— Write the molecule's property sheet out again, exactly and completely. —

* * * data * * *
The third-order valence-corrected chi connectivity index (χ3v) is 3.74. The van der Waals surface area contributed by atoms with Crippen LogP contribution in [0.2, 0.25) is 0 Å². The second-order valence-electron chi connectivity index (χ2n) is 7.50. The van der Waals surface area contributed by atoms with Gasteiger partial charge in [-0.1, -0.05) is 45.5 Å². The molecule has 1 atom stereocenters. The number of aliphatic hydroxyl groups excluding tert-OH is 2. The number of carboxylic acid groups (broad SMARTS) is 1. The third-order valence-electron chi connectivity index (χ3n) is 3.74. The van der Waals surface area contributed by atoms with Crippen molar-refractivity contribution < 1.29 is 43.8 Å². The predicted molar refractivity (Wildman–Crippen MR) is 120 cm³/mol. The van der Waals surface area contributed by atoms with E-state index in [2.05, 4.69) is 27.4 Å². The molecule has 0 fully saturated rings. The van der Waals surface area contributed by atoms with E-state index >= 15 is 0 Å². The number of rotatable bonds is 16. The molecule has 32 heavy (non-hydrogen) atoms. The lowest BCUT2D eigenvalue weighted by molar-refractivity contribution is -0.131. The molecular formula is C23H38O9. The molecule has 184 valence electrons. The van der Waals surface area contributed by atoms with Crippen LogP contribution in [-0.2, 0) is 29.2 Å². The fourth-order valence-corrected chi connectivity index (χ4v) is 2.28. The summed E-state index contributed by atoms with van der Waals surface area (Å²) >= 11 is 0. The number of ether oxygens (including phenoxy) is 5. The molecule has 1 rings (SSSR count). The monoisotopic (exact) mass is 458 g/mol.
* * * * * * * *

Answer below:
The third-order valence-corrected chi connectivity index (χ3v) is 3.74. The van der Waals surface area contributed by atoms with Crippen LogP contribution in [0.2, 0.25) is 0 Å². The second-order valence-electron chi connectivity index (χ2n) is 7.50. The van der Waals surface area contributed by atoms with Gasteiger partial charge in [-0.1, -0.05) is 45.5 Å². The molecule has 1 atom stereocenters. The number of aliphatic hydroxyl groups excluding tert-OH is 2. The number of carboxylic acid groups (broad SMARTS) is 1. The third-order valence-electron chi connectivity index (χ3n) is 3.74. The van der Waals surface area contributed by atoms with Crippen molar-refractivity contribution < 1.29 is 43.8 Å². The predicted molar refractivity (Wildman–Crippen MR) is 120 cm³/mol. The van der Waals surface area contributed by atoms with E-state index in [2.05, 4.69) is 27.4 Å². The molecule has 0 fully saturated rings. The van der Waals surface area contributed by atoms with E-state index >= 15 is 0 Å². The number of rotatable bonds is 16. The molecule has 32 heavy (non-hydrogen) atoms. The lowest BCUT2D eigenvalue weighted by molar-refractivity contribution is -0.131. The molecular formula is C23H38O9. The molecule has 184 valence electrons. The van der Waals surface area contributed by atoms with Crippen LogP contribution in [-0.2, 0) is 29.2 Å². The fourth-order valence-corrected chi connectivity index (χ4v) is 2.28. The summed E-state index contributed by atoms with van der Waals surface area (Å²) >= 11 is 0. The number of ether oxygens (including phenoxy) is 5. The molecule has 1 rings (SSSR count). The monoisotopic (exact) mass is 458 g/mol.